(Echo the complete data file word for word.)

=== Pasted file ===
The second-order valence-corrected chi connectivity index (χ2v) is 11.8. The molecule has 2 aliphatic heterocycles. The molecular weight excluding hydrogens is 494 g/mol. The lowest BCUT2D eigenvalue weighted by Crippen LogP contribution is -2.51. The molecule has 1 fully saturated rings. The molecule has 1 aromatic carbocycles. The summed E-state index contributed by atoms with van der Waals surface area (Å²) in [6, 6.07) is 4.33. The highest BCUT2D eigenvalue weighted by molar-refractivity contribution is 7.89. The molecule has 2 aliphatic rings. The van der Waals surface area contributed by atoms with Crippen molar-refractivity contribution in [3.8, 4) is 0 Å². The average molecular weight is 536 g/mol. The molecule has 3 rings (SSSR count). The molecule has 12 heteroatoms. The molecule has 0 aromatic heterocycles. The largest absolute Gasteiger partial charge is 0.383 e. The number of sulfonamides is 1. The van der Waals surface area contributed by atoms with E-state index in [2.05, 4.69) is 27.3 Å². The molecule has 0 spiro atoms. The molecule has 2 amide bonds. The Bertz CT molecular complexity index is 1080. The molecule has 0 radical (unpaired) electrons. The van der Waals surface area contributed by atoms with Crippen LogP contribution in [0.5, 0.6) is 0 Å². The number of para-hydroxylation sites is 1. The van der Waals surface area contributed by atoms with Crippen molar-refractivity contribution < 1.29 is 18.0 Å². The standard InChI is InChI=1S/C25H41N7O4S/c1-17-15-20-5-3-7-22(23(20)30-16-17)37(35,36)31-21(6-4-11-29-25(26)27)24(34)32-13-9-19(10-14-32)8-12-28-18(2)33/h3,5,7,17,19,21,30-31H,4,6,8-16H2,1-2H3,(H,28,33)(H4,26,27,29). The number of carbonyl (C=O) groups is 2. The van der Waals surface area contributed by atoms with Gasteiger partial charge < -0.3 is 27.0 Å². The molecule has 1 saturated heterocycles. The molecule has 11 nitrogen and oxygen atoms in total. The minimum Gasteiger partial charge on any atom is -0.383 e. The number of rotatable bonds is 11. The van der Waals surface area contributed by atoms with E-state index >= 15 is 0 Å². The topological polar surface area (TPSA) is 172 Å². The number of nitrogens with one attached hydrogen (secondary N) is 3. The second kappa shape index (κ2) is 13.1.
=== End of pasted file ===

The second-order valence-corrected chi connectivity index (χ2v) is 11.8. The molecule has 2 aliphatic heterocycles. The molecular weight excluding hydrogens is 494 g/mol. The lowest BCUT2D eigenvalue weighted by Crippen LogP contribution is -2.51. The molecule has 1 fully saturated rings. The molecule has 1 aromatic carbocycles. The summed E-state index contributed by atoms with van der Waals surface area (Å²) in [6, 6.07) is 4.33. The highest BCUT2D eigenvalue weighted by molar-refractivity contribution is 7.89. The molecule has 2 aliphatic rings. The van der Waals surface area contributed by atoms with Crippen molar-refractivity contribution in [3.8, 4) is 0 Å². The average molecular weight is 536 g/mol. The molecule has 3 rings (SSSR count). The molecule has 12 heteroatoms. The molecule has 0 aromatic heterocycles. The largest absolute Gasteiger partial charge is 0.383 e. The number of sulfonamides is 1. The van der Waals surface area contributed by atoms with E-state index in [2.05, 4.69) is 27.3 Å². The molecule has 0 spiro atoms. The molecule has 2 amide bonds. The Bertz CT molecular complexity index is 1080. The molecule has 0 radical (unpaired) electrons. The van der Waals surface area contributed by atoms with Crippen LogP contribution in [0.5, 0.6) is 0 Å². The number of para-hydroxylation sites is 1. The van der Waals surface area contributed by atoms with Crippen molar-refractivity contribution < 1.29 is 18.0 Å². The standard InChI is InChI=1S/C25H41N7O4S/c1-17-15-20-5-3-7-22(23(20)30-16-17)37(35,36)31-21(6-4-11-29-25(26)27)24(34)32-13-9-19(10-14-32)8-12-28-18(2)33/h3,5,7,17,19,21,30-31H,4,6,8-16H2,1-2H3,(H,28,33)(H4,26,27,29). The number of carbonyl (C=O) groups is 2. The van der Waals surface area contributed by atoms with Gasteiger partial charge < -0.3 is 27.0 Å². The molecule has 1 saturated heterocycles. The molecule has 11 nitrogen and oxygen atoms in total. The minimum Gasteiger partial charge on any atom is -0.383 e. The number of rotatable bonds is 11. The van der Waals surface area contributed by atoms with E-state index >= 15 is 0 Å². The topological polar surface area (TPSA) is 172 Å². The number of nitrogens with one attached hydrogen (secondary N) is 3. The second kappa shape index (κ2) is 13.1.